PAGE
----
Salespeople want to meet or exceed their quotas. When numbers aren’t achieved the reasons can be that sellers have skill deficiencies or are unwilling to execute the steps in the company’s sales process.
- “Won’t” is an attitude issue and managers must find a way to motivate sellers.
- “Can’t” is a skill issue.
It should come as no surprise that when managers ask sellers to perform tasks they can’t execute, disappointing results are a virtual certainty.
In an attempt to exert some modicum of control over the pipeline and forecasting, organizations define steps in their sales processes and embed them into their CRM system. While this roadmap is helpful to sellers, has anyone in your organization mapped the skills and messaging needed to execute each step?
In my experience, first-line sales managers have a habit of telling sellers what to do without providing sufficient detail about how to do it.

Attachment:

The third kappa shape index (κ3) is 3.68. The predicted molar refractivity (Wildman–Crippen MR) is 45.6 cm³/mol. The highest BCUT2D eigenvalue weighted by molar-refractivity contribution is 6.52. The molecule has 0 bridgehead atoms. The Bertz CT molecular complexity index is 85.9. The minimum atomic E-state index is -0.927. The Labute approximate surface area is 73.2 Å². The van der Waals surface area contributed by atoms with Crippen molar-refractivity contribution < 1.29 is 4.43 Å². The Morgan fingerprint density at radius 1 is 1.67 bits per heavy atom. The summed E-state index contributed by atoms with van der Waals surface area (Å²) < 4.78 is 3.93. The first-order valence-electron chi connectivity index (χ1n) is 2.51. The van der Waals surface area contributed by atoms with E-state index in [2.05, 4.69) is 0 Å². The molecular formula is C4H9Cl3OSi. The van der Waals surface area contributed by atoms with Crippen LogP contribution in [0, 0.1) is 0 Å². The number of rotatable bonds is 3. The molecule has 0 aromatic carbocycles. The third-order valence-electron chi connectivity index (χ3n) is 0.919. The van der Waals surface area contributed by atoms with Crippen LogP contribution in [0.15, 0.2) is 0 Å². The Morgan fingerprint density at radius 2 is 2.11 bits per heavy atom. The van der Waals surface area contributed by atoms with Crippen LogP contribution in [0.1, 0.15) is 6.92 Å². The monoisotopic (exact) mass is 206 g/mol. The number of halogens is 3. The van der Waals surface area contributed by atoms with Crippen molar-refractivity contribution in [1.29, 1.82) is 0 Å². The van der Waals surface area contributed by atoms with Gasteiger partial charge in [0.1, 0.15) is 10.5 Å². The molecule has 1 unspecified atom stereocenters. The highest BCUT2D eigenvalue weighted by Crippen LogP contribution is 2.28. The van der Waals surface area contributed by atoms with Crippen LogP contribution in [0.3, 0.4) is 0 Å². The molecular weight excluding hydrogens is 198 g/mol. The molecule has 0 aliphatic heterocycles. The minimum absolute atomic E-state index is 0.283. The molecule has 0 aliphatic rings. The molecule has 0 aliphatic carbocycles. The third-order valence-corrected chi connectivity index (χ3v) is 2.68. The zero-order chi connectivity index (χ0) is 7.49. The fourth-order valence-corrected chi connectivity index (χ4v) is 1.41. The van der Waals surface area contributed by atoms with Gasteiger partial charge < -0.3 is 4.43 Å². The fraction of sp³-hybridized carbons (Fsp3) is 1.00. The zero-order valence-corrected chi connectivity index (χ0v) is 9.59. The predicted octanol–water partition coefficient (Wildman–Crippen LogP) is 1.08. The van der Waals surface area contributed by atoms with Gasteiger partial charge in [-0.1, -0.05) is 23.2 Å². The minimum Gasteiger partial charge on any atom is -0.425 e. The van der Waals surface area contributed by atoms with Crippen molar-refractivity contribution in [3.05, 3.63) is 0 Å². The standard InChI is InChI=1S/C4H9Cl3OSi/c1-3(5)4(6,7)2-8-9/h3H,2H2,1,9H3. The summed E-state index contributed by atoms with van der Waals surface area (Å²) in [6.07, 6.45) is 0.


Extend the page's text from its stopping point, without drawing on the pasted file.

As I started my first sales job, my manager shared four nuggets of wisdom in one sentence: Call high, stay high, don’t lead with product and establish value. This was great advice but not very helpful as Jeff never shared with me HOW to do these things.
After getting my license, my Dad cautioned me about driving at night by making me aware that 60 miles per hour meant traveling at 88 feet per second. Dependent upon the distance that headlights illuminated objects, reaction time to see them, the time needed to hit the brakes and braking distance it was possible to “outdrive” your headlights. In other words, by the time you could see objects it was possible there wasn’t enough distance to stop the car in time.
It happened a day at a time but over the last 15 years or so, selling has gotten more complicated. Given the pace of product announcements and changes in how goods and services are purchased, I’m of a mind organizational “headlights” for sellers are likely to have lagged behind.
👉 Is it worth the time needed to take a hard look at your sales process and ensure your salespeople have the skills and messaging necessary to allow them to execute each step?
By John Holland, Chief Content Officer, CustomerCentric Selling®